Endogenous Controls in qPCR

Choosing an Endogenous Control for Gene Expression Analysis Using Real-Time PCR

Relative gene expression is one of the most common applications that researchers perform on their real-time instruments. Whenever we do a gene expression experiment, we need at least two gene-specific assays. One for our gene of interest, and one for an internal control gene, also sometimes referred to as a “normalizer,” “housekeeping gene,” or “endogenous control.”
An endogenous control gene shows expression levels that are relatively constant and moderately abundant across tissues, cell types, and treatment protocols. Normalization to endogenous control genes is currently the most accurate method to correct for potential biases that are caused by:

  • Sample collection
  • Variation in the amount of starting material
  • Reverse transcription (RT) efficiency
  • Nucleic acid (RNA/DNA) preparation and quality

To identify the best endogenous control, we need to find a gene that does not change expression across our different samples. Stable expression is defined as small variations, between 0-0.5 Cts, among the samples for the endogenous control gene. Keep in mind that a difference of one cycle equates to a twofold difference in initial template. Furthermore, a control with ∆CT values that vary over a two-cycle range would have nearly a fourfold difference in expression levels. If we were to select a normalizer gene whose expression varied by two or four-fold between samples, then the final fold calculations would be in error by this same factor.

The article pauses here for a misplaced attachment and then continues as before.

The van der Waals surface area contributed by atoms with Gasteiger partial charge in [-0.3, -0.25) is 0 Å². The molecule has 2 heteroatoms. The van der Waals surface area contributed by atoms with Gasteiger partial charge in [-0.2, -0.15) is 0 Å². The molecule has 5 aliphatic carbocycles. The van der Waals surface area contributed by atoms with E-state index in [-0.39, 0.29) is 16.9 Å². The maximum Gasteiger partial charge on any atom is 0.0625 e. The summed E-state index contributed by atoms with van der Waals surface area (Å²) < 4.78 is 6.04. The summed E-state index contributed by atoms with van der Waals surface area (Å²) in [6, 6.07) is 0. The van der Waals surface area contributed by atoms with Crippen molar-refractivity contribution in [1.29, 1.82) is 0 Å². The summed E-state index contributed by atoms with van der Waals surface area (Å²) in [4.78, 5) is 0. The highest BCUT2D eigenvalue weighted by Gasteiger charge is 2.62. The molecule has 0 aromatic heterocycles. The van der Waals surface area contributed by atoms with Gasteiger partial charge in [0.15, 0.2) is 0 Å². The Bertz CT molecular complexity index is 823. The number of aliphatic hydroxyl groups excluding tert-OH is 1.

Here are some easy steps to follow to find candidate genes and check their expression:

  1. Identity your candidate endogenous control genes. If you are using human or mouse samples, you can use our application note. Also, you can check in the literature or simply test some common controls. You can also try a larger test, such as one of the endogenous control panel.
  2. Purify the RNA using the same method across all your samples.
  3. Quantify and use the same amount of RNA from each sample of your RT reaction.
  4. Test your candidate endogenous control genes in your qPCR reaction using the same volume of cDNA in each reaction.
  5. Check the ∆CT between samples for each candidate endogenous control gene. The best control would have dCT as close to zero as possible. Our relative quantification software will score the candidate control. The lowest score indicating the most appropriate control.